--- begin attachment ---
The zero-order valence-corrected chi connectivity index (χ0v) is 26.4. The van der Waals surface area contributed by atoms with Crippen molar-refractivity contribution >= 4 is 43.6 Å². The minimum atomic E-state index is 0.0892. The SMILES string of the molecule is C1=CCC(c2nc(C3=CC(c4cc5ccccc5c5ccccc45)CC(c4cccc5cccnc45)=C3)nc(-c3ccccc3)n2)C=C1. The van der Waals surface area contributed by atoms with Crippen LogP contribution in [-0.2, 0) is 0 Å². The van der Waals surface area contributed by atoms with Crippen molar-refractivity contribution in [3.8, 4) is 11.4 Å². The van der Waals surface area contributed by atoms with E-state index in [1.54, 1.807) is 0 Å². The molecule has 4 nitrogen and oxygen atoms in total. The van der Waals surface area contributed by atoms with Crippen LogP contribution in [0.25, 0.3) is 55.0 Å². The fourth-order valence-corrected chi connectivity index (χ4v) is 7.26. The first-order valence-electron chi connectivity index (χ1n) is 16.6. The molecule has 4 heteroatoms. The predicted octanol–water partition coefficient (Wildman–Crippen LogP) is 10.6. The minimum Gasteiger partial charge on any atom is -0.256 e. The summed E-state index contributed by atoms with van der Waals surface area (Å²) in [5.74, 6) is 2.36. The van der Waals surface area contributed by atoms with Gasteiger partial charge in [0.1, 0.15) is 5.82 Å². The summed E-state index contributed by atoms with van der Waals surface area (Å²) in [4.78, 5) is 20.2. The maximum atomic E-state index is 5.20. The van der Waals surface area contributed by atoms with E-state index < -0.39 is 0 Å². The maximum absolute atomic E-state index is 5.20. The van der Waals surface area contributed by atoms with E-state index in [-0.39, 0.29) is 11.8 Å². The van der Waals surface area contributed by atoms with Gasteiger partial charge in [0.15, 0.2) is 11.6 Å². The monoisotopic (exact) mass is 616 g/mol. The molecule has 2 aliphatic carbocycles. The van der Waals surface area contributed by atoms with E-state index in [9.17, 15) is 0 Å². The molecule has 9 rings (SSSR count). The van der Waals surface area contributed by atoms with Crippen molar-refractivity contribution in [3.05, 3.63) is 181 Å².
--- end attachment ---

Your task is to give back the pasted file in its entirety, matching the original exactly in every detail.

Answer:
The zero-order valence-corrected chi connectivity index (χ0v) is 26.4. The van der Waals surface area contributed by atoms with Crippen molar-refractivity contribution >= 4 is 43.6 Å². The minimum atomic E-state index is 0.0892. The SMILES string of the molecule is C1=CCC(c2nc(C3=CC(c4cc5ccccc5c5ccccc45)CC(c4cccc5cccnc45)=C3)nc(-c3ccccc3)n2)C=C1. The van der Waals surface area contributed by atoms with Crippen LogP contribution in [-0.2, 0) is 0 Å². The van der Waals surface area contributed by atoms with Crippen molar-refractivity contribution in [3.8, 4) is 11.4 Å². The van der Waals surface area contributed by atoms with E-state index in [1.54, 1.807) is 0 Å². The molecule has 4 nitrogen and oxygen atoms in total. The van der Waals surface area contributed by atoms with Crippen LogP contribution in [0.25, 0.3) is 55.0 Å². The fourth-order valence-corrected chi connectivity index (χ4v) is 7.26. The first-order valence-electron chi connectivity index (χ1n) is 16.6. The molecule has 4 heteroatoms. The predicted octanol–water partition coefficient (Wildman–Crippen LogP) is 10.6. The minimum Gasteiger partial charge on any atom is -0.256 e. The summed E-state index contributed by atoms with van der Waals surface area (Å²) in [5.74, 6) is 2.36. The van der Waals surface area contributed by atoms with Gasteiger partial charge in [0.1, 0.15) is 5.82 Å². The summed E-state index contributed by atoms with van der Waals surface area (Å²) in [4.78, 5) is 20.2. The maximum atomic E-state index is 5.20. The van der Waals surface area contributed by atoms with E-state index < -0.39 is 0 Å². The maximum absolute atomic E-state index is 5.20. The van der Waals surface area contributed by atoms with E-state index in [-0.39, 0.29) is 11.8 Å². The van der Waals surface area contributed by atoms with Gasteiger partial charge in [0.15, 0.2) is 11.6 Å². The monoisotopic (exact) mass is 616 g/mol. The molecule has 2 aliphatic carbocycles. The van der Waals surface area contributed by atoms with E-state index in [9.17, 15) is 0 Å². The molecule has 9 rings (SSSR count). The van der Waals surface area contributed by atoms with Crippen molar-refractivity contribution in [3.05, 3.63) is 181 Å².